Don't be tempted by the golden batting eyelashes of these shiny serpents from Central American and northern South America. Although they are docile and don’t bite frequently, they are venomous. Their sharp gold complexion and unique eye cover make them popular as pets. In the wild, golden eyelash vipers hide among yellow fruit trees. Not all eyelash vipers are gold-colored, but they are often bred that way because of their striking appearance. The gold ones show little additional coloration, while eyelash vipers of different colors (green, silver, grey, etc.) tend to have speckled markings or crossbands.

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Yellow Tang

A yellow tang swimming along a large green and orange coral reef

Kevin Hill / Getty Images

A wide variety of gold and yellow fish exist, especially among tropical species. Perhaps the most striking to represent them is the yellow tang (aka lemon sailfish), a reef fish frequently found in the Pacific Ocean off the coast of Hawaii. Members of the surgeonfish family, they feed predominantly on algae at the bottom of shallow reefs where their color makes them difficult to miss. The males will change color and create a shimmering appearance to attract females while mating. To humans, these fish may appear to stand out, but to other fish they blend in well to a coral reef background.

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Gee's Golden Langur

A Gee's golden langur with a solid black face and golden fur

Yathin S Krishnappa / Wikimedia Commons / CC BY-SA 3.0

These super-stylish monkeys, with hair color that varies from gold to cream to rust, hail from Assam, in northeastern India, and neighboring Bhutan. They like moist evergreen and tropical deciduous forests. Not only does their fur vary across their bodies, it also changes color geographically and seasonally. Unfortunately, they're endangered, with a population of 6,500 and decreasing. Conservation efforts are underway, but their habitat continues to be degraded by human activity.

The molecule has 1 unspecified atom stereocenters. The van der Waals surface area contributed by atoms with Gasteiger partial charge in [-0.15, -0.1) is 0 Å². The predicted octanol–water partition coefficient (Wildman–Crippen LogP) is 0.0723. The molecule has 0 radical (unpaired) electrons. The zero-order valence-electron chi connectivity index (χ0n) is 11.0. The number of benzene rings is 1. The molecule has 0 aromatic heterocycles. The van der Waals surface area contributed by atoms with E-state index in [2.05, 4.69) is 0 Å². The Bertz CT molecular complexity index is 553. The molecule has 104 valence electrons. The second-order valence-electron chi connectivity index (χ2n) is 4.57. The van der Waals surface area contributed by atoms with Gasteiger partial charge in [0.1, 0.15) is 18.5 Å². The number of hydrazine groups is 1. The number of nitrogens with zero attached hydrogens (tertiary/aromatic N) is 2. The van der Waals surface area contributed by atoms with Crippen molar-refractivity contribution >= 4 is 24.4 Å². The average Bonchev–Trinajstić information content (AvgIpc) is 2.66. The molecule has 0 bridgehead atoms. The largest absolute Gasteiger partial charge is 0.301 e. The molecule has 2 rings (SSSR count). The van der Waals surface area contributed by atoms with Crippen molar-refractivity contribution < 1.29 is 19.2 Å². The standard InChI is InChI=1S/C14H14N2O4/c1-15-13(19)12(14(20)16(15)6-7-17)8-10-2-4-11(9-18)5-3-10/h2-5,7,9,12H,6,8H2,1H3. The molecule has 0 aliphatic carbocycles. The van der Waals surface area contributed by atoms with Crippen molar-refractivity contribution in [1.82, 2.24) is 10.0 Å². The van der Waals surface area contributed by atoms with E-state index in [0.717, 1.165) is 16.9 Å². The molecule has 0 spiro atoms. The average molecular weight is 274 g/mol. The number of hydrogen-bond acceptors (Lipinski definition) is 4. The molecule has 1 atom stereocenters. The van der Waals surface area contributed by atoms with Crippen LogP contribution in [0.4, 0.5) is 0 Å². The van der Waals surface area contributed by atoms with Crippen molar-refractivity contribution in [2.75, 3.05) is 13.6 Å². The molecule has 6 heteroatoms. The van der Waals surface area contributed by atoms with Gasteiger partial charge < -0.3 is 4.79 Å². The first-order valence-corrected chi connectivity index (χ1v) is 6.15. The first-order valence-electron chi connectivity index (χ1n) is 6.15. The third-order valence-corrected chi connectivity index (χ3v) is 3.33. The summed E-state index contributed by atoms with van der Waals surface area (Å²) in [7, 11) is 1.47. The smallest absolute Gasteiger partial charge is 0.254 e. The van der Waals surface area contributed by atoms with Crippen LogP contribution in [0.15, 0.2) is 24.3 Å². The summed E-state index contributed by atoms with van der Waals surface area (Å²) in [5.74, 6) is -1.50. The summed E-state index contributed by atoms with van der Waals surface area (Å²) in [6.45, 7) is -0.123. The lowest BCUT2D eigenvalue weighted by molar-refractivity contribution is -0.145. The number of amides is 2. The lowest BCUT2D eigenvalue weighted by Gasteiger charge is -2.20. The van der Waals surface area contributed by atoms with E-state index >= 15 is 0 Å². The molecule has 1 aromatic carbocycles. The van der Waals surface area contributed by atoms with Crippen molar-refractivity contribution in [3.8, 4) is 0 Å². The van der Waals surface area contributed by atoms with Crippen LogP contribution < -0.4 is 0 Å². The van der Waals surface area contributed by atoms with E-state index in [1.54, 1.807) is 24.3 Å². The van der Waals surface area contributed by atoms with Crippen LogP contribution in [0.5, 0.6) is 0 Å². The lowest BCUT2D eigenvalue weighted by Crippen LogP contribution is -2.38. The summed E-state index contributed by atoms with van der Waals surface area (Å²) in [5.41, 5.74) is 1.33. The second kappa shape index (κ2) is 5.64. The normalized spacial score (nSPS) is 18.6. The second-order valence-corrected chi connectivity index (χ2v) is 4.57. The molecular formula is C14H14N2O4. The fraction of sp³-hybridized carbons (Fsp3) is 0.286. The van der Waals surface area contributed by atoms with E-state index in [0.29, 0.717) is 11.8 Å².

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American Goldfinch

American goldfinch on a branch

Rodney Campbell / Flickr / CC BY 2.0

Gold is actually a relatively frequent color in bird feathers, and the American goldfinch makes for a familiar representative. Breeding males showcase the rich golden plumage. Females play it modest with a dull, yellow-brown shade. Unlike so many other species, the goldfinch has actually benefited from human activity. They are often found in the winter as visitors to bird feeders in residential areas. You might spy them feeding in a frenzied manner ahead of a storm.

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Golden Poison Dart Frog

Bright yellow poison dart frog with black eyes

Wilfried Berns / Wikimedia Commons / CC BY 2.0

Endemic to the rainforest along the Pacific coast of Colombia, these precious little amphibians are actually seriously deadly. They get their name from the alkaloid toxin that coats their skin, which some have used for poisoning hunting darts. Their bright yellow color serves as a warning to predators. The frogs' poison is so lethal that it may even be the most poisonous of any living animal, producing enough venom to kill 10 humans at one time.

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Bolivian Golden Bat

A bat hanging upside down in a large, full tree

Marc Rauw / Getty Images

Named after King Midas himself, Myotis midastactus, or the Bolivian golden bat, was recognized as a new bat species in 2014. Hailing from the Bolivian savanna and extending into Paraguay, the Bolivian golden bat has short, woolly, golden fur. The Bolivian golden bat is paler and more uniform in color than other species in the region, and is one of six new bat species discovered in South America. Pictured is a bat in Serengeti National Park.